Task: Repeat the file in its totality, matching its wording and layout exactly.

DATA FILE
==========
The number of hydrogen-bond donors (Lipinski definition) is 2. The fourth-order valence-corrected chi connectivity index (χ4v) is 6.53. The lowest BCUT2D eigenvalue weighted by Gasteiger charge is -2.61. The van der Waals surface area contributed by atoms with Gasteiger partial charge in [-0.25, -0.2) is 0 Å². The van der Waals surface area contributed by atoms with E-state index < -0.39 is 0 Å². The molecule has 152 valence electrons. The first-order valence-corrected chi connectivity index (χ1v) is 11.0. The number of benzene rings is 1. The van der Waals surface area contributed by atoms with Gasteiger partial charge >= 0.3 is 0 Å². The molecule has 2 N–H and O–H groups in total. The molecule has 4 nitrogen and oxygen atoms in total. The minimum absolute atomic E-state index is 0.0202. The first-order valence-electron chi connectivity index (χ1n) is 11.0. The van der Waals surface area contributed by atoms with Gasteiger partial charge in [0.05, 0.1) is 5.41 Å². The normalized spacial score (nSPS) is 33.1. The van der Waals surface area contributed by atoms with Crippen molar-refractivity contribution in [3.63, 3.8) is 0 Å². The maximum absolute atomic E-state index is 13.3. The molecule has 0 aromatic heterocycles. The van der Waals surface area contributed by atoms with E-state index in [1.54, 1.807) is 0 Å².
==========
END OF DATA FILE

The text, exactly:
The number of hydrogen-bond donors (Lipinski definition) is 2. The fourth-order valence-corrected chi connectivity index (χ4v) is 6.53. The lowest BCUT2D eigenvalue weighted by Gasteiger charge is -2.61. The van der Waals surface area contributed by atoms with Gasteiger partial charge in [-0.25, -0.2) is 0 Å². The van der Waals surface area contributed by atoms with E-state index < -0.39 is 0 Å². The molecule has 152 valence electrons. The first-order valence-corrected chi connectivity index (χ1v) is 11.0. The number of benzene rings is 1. The van der Waals surface area contributed by atoms with Gasteiger partial charge >= 0.3 is 0 Å². The molecule has 2 N–H and O–H groups in total. The molecule has 4 nitrogen and oxygen atoms in total. The minimum absolute atomic E-state index is 0.0202. The first-order valence-electron chi connectivity index (χ1n) is 11.0. The van der Waals surface area contributed by atoms with Gasteiger partial charge in [0.05, 0.1) is 5.41 Å². The normalized spacial score (nSPS) is 33.1. The van der Waals surface area contributed by atoms with Crippen molar-refractivity contribution in [3.63, 3.8) is 0 Å². The maximum absolute atomic E-state index is 13.3. The molecule has 0 aromatic heterocycles. The van der Waals surface area contributed by atoms with E-state index in [1.54, 1.807) is 0 Å².